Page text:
Positive Aging: Diabetes and You
Last month, I wrote about the remarkable book "Genius Food," which gave me a whole new perspective on our health in general and diabetes in particular. According to author Max Lugavere and his co-author, Dr. Paul Grewal, a variety of medical issues stem from our bodies' inability to process all the sugar found in the standard American diet. Some experts have decided to label Alzheimer's disease simply Type 3 diabetes and label macular degeneration little more than "diabetes of the eye."
There's no doubt that more people -- including plenty of baby boomers -- are diabetic today than ever before. In fact, more than 25% of Americans over the age of 65 have the disease, which means that those of us who were born in the 1950s have a higher likelihood of having diabetes than any other age group. For this reason alone, a British study that examined ways to self-control Type 2 diabetes is particularly noteworthy.
Researchers at the University of Glasgow and Newcastle University studied 298 adults (20 to 65 years old) who had been diagnosed with Type 2 diabetes within the last eight years. This study was labeled DiRECT, or Diabetes Remission Clinical Trial, and was designed to evaluate the possibility of lifestyle choices being able to reverse the disease, rather than relying on medication alone. Participants were divided into either regular physician-monitored diabetic care or an intensive exercise and weight-reduction program.
Members of the 149-person weight management group were only allowed to consume around 850 calories per day, and for a three- to five-month period, their diet was primarily comprised of things like healthy smoothies and soups. Once this stage was complete, food was added back to their diet over a two- to eight-week transition period. To help them maintain their weight loss, group members also received cognitive behavioral therapy and advice regarding additional physical activity.
After a year, the results surprised both the participants and the study directors. Close to 90% of the participants who had lost at least 30 pounds managed to literally reverse their diabetes. More than half of the participants who lost 22 to 33 pounds also achieved remission. And the reversal even worked for 34% of those who only lost 11 to 22 pounds.
While those in the weight management group lost an average 22 pounds during the 12-month period, members of the control group only lost 2.2 pounds. According to nutritionist Mike Lean of the University of Glasgow, with this trial there were "much higher than usual acceptance rates for diabetes clinical trials." The success of this study could signal that dietary intervention alone could drastically change the way we treat this burgeoning disease, which for decades has been labeled a chronic, lifelong condition.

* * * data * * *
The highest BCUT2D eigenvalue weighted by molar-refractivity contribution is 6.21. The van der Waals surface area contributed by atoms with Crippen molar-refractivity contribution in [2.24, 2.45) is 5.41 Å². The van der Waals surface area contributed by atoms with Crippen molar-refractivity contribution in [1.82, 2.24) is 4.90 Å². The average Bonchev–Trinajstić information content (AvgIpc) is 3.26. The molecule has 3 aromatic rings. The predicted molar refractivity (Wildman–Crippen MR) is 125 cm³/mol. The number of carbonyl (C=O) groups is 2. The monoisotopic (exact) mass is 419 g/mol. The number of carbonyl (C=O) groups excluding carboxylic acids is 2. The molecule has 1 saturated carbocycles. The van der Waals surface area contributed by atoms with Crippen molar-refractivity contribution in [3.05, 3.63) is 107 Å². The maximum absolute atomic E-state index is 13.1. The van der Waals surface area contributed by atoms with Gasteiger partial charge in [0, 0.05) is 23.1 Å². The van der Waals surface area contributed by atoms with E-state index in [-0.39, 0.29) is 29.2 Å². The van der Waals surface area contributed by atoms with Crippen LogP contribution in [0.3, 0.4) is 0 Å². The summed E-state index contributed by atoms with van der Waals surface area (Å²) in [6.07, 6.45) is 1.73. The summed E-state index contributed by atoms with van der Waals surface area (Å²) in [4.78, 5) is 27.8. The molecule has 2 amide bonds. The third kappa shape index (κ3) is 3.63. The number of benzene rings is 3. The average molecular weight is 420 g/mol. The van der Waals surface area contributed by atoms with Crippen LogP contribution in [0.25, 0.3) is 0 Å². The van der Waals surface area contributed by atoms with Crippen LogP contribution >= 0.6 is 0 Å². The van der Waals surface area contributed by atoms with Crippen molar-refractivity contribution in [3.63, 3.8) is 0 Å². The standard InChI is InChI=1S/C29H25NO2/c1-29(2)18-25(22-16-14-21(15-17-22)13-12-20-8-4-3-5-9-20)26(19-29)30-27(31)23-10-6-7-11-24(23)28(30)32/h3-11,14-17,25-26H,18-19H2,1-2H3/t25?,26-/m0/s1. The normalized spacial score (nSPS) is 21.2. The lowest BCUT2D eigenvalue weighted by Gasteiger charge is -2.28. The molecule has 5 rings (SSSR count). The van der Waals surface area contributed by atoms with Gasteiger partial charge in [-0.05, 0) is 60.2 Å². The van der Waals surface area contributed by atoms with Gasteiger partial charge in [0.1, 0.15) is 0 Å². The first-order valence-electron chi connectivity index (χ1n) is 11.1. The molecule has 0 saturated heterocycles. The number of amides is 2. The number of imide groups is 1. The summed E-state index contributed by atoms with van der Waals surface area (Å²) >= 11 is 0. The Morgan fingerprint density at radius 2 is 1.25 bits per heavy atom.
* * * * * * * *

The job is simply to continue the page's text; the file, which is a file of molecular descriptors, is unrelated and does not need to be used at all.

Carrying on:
If you are diabetic, it's good to know that weight loss and exercise can lower the amount of medication you need or -- if you're lucky -- eliminate it altogether. In the meantime, here is a suggested list of guidelines for living with diabetes:
1. Get a yearly eye exam.
2. Have your doctor check your kidneys each year.
3. Schedule annual flu and pneumonia vaccines.
4. Keep track of your cholesterol levels.
5. See your dentist every six months to guard against periodontal disease.
6. Get your average blood sugar (A1C) measured every three to six months.
7. Monitor your skin, and be on the lookout for nonhealing cuts or bruises.
8. Check your feet every single day.
Marilyn Murray Willison has had a varied career as a six-time nonfiction author, columnist, motivational speaker and journalist in both the U.K. and the U.S. She is the author of The Self-Empowered Woman blog and the award-winning memoir "One Woman, Four Decades, Eight Wishes." She can be reached at www.marilynwillison.com. To find out more about Marilyn and read her past columns, please visit the Creators Syndicate webpage at www.creators.com.Copyright 2020 Creators Syndicate Inc.